Hurt People, Hurt People
Hurt people, hurt people. Healed people heal people. Within these eight words lies tremendous perspective.
By Pang Zijun, Facilitator/Implementation Consultant, Arbinger Singapore/Malaysia | December 22, 2020
I was walking down the street from lower Delta Rd. to Tiong Bahru Plaza in the evening, on Friday, March 13th 2020. Coincidence?! Because it sure felt like hell!
I was worried sick about my family in China, devastated by the friend I lost contact with, annoyed with the potential of a lockdown, and feared losing my job. I felt the people who are supposed to be close to me were out of reach, while people around me were distant. No one cared to ask how I was doing, or if I was safe. I was ignored and I hated that. I hated to be mistreated by the people I care about.
Soon I lost sleep, then appetite, then weight.
It took me some time to figure out that I was hurting, to say the least. One minute I was Okay, discussing with my colleague in the US about mental health, the next minute I threw my own mental health out of the window – where is the way out?!
Without realizing it, I began to hurt people.
Seeing people not wearing a mask, I called them dodos; or the people that smoked, I report them to the management; the security guard not letting me walk the dog, I ignored him; and I turned the notifications off for all my social media apps…
If people call this kind of reaction a self-protection mechanism which is informed by our subconscious, rest assured our conscious mind just wouldn’t leave us alone.
Just like every single one of us can be selfish and selfless at the same time, while I felt completely justified in hurting people because I was hurt, another part of me was also screaming “others might be hurting you because they are hurt by you!”
This awareness is both reassuring and devastating.
If you have heard people say, “hurt people, hurt people”, let me tell you that this is not the entire truth. The realization of this vicious cycle will not magically solve the problem – this is only the start of an even more complicated problem: how do we stop it?
This is what I have realized: healed people, heal people.
Healed people are powerful, period.
They are not the just “happy people” nor “positive people”; they all went through their own pain and have gained the strength to be vulnerable. Those people and their stories became my diary of a sleepless night, and my antidote.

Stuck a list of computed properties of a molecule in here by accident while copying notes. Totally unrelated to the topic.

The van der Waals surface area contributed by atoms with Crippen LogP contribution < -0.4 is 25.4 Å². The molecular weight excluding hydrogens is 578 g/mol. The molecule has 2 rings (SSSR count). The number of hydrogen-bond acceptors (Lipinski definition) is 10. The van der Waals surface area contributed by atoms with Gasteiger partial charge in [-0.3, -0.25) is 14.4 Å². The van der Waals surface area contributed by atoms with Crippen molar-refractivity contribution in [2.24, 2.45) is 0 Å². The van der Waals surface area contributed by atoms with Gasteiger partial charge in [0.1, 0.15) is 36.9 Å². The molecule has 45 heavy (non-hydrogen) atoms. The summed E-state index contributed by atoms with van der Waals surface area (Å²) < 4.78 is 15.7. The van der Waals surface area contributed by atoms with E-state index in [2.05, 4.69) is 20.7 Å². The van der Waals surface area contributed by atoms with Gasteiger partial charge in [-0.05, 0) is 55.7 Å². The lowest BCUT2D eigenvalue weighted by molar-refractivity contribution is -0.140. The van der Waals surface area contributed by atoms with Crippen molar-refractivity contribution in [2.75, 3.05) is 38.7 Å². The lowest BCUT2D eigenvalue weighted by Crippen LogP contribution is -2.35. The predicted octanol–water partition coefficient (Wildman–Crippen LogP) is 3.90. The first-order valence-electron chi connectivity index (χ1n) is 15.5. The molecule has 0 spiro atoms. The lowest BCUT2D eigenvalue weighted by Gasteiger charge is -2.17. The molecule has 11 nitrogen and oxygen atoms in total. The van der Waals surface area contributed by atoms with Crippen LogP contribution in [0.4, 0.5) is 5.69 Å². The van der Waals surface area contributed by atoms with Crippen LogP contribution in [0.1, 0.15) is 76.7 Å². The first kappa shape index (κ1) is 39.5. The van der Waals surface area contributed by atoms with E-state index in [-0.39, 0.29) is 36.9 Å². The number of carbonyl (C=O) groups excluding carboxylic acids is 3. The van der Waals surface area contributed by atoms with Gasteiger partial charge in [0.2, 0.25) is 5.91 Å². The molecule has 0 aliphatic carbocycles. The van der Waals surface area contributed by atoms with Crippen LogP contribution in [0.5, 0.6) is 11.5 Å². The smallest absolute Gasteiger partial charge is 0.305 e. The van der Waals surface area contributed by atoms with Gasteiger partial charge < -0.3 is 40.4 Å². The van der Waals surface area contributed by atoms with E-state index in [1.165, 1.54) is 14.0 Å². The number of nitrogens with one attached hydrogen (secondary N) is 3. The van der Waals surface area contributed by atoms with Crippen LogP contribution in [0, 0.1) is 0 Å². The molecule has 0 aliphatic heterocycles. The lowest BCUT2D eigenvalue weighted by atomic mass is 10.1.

I began to recall and write down the stories I heard, from the Grab driver who had a disastrous accident and ended up in a coma for 2 years, the confident business leader with tears in her eyes when talking about her controlling and abusive parents, the security guard on the night shift, who also secretly feeds the homeless cats in the neighbourhood, the guy who works at the carwash, who asked me to tutor him English in order to go back to school, and the instructor who lost his cool in class, worrying about his wife’s medical bill…
Soon I began to think of myself as a broken Bluetooth device – I was looking for connections and wanted to be connected but was broken inside. So, to be able to connect again, I need to fix myself first, because there is no other Bluetooth device that can do the magic if the problem is within me.
It also means, I cannot just wait for other healed people to heal me, I need to be a healed person myself to help others heal.
That’s it. That’s my breakthrough – instead of going out and looking for connection, love, care and friends, the only control I have is to be out and provide connection, love, care and to be a friend.
Instead of reacting, I began to appreciate the art of “doing nothing”.
Instead of getting comfortable with answering questions, I began to be more proactive and started asking questions.
I didn’t, and still don’t always get it right, but I tried, and am genuinely trying. All that I am doing doesn’t make me a saint at all, it is simply because there are people I truly care about, and I want to be better for them. With that level of “selfishness”, I am able to sense other “Bluetooth devices” again.
Hurt people, hurt people. Healed people heal people.
Within these eight words lies tremendous perspective.